Jesus never says anything good about wealth. “No one can serve two masters, for either he will hate the one and love the other, or he will be devoted to the one and despise the other. You cannot serve God and money.” He flippantly dismissed Roman taxes with his “render to Caesar” comment. He said that wealth yields nothing, earthly riches are little more than targets for theft, and warned that “gaining the world” forfeits the soul. He sent away a rich young man seeking to follow him. He blessed the poor, praised impoverished widows, and insisted that undesirable people be invited to dine. “For where your treasure is,” he said, “there your heart will be also.”
Early Christians echoed his words with instructions like those found in I Timothy:
Those who want to be rich fall into temptation and are trapped by many senseless and harmful desires that plunge people into ruin and destruction. For the love of money is a root of all kinds of evil, and in their eagerness to be rich some have wandered away from the faith and pierced themselves with many pains. But as for you, man of God, shun all this!
Jesus was poor. And not just poor, but the despised poor.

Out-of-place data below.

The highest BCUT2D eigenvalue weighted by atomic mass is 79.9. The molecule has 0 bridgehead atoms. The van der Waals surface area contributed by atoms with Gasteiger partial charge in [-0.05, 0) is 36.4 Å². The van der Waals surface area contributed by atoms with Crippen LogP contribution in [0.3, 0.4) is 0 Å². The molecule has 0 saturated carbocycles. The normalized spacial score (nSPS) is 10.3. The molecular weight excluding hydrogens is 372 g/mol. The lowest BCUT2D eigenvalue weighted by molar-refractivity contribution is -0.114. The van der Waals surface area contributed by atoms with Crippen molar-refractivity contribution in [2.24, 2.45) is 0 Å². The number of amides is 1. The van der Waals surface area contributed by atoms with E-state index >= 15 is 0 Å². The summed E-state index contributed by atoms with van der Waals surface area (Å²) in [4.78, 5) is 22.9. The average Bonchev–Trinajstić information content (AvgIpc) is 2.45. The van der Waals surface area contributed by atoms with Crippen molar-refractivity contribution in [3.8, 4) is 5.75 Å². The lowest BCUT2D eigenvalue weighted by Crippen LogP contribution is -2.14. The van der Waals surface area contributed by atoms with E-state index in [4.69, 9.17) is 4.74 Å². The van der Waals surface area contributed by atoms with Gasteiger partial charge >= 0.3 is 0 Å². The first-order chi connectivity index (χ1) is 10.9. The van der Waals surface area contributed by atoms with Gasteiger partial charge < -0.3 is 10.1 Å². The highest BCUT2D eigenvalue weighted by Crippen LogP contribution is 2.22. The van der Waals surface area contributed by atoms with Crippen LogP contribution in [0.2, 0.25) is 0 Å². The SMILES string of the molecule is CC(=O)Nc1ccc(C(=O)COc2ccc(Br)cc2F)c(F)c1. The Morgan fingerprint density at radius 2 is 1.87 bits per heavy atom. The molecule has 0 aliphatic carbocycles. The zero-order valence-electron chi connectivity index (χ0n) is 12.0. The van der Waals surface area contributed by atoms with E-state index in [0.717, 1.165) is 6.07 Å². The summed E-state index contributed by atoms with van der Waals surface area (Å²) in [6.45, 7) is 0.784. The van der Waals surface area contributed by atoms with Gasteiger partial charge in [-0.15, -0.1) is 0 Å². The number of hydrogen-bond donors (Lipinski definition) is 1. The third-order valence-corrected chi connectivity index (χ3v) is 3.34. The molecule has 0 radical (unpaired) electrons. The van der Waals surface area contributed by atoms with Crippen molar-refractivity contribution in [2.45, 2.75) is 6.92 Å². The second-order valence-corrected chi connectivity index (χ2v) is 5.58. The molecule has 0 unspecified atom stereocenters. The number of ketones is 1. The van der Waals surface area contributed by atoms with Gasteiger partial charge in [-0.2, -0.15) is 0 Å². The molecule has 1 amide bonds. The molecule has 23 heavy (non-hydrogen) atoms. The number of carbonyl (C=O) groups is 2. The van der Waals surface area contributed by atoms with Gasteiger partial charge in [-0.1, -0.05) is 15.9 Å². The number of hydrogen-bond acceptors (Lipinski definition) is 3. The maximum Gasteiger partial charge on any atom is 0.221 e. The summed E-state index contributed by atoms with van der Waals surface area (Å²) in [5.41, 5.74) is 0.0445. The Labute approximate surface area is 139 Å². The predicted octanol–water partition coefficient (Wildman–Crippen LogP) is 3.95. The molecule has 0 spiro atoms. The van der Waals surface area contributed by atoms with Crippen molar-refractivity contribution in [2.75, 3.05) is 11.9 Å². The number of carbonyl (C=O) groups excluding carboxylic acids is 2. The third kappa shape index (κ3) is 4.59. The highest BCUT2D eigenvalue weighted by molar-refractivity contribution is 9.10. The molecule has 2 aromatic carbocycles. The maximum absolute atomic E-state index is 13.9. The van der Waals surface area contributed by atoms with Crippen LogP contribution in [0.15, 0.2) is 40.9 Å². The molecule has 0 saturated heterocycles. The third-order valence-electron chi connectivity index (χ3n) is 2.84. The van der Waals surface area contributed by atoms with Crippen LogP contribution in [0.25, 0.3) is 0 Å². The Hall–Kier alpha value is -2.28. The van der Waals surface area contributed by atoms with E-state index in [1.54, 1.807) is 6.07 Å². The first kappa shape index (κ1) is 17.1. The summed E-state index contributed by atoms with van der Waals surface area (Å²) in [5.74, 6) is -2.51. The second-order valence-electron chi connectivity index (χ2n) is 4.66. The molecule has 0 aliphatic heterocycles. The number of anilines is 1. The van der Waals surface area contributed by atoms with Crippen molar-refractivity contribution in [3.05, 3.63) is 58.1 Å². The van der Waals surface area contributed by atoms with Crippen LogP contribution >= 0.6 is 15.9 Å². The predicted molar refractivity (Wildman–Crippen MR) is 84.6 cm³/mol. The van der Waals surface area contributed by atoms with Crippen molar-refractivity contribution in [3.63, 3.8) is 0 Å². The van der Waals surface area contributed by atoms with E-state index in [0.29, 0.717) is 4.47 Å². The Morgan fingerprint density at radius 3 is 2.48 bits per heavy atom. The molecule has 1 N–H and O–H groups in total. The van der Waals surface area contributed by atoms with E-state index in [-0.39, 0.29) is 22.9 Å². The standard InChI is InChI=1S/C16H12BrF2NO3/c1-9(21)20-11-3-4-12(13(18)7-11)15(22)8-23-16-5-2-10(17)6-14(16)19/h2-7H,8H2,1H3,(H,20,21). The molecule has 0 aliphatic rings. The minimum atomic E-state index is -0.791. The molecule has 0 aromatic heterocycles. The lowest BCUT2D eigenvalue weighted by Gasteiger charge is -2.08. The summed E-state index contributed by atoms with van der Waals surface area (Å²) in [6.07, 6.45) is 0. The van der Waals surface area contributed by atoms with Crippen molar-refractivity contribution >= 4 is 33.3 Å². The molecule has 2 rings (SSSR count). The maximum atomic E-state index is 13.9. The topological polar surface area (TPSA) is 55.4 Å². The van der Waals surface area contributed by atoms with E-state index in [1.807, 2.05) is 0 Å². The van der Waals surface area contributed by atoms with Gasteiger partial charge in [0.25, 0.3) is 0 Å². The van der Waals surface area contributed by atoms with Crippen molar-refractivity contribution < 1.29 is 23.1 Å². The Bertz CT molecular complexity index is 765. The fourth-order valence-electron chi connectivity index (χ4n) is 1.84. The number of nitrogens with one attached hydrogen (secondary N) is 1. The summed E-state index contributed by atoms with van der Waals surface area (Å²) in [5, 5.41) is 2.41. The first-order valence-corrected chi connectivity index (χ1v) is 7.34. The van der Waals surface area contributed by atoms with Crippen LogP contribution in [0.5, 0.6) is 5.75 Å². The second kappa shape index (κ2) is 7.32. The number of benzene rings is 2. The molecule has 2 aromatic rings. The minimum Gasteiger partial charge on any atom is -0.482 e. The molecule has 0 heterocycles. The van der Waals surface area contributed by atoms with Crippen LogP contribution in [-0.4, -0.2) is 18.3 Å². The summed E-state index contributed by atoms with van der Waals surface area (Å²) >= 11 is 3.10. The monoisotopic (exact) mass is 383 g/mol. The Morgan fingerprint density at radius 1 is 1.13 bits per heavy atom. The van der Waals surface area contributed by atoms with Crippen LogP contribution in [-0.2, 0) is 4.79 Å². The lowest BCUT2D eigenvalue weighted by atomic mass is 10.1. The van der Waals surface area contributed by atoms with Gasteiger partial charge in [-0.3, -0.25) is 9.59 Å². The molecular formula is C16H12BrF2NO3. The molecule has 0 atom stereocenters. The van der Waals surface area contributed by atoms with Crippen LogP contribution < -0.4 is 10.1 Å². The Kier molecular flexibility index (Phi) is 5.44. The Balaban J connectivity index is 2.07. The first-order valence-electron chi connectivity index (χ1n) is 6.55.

He blessed the poor — his people, his friends, his neighbors. And he also invited them into abundance.
“I came that they may have life,” said Jesus, “and have it abundantly.”
Not money. Abundance.
Seeking wealth, storing treasure is foolish. But abundance? That’s wisdom.
The subject of money and abundance is fraught for American Christians. Our culture conflates the two. Any talk of “abundance” immediately brings to mind the prosperity gospel and huckster evangelists or wellness gurus.
But when Jesus speaks of money and abundance, he draws on the Wisdom tradition from the Hebrew Bible. This teaching begins with a referent to Solomon, the King-Judge of Israel — as a person in the crowd asks Jesus to solve a legal problem of dividing an inheritance (harkening back to Solomon dividing the baby). After warning his listeners about greed, Jesus launches into a story — a parable — about a rich man and his storehouses.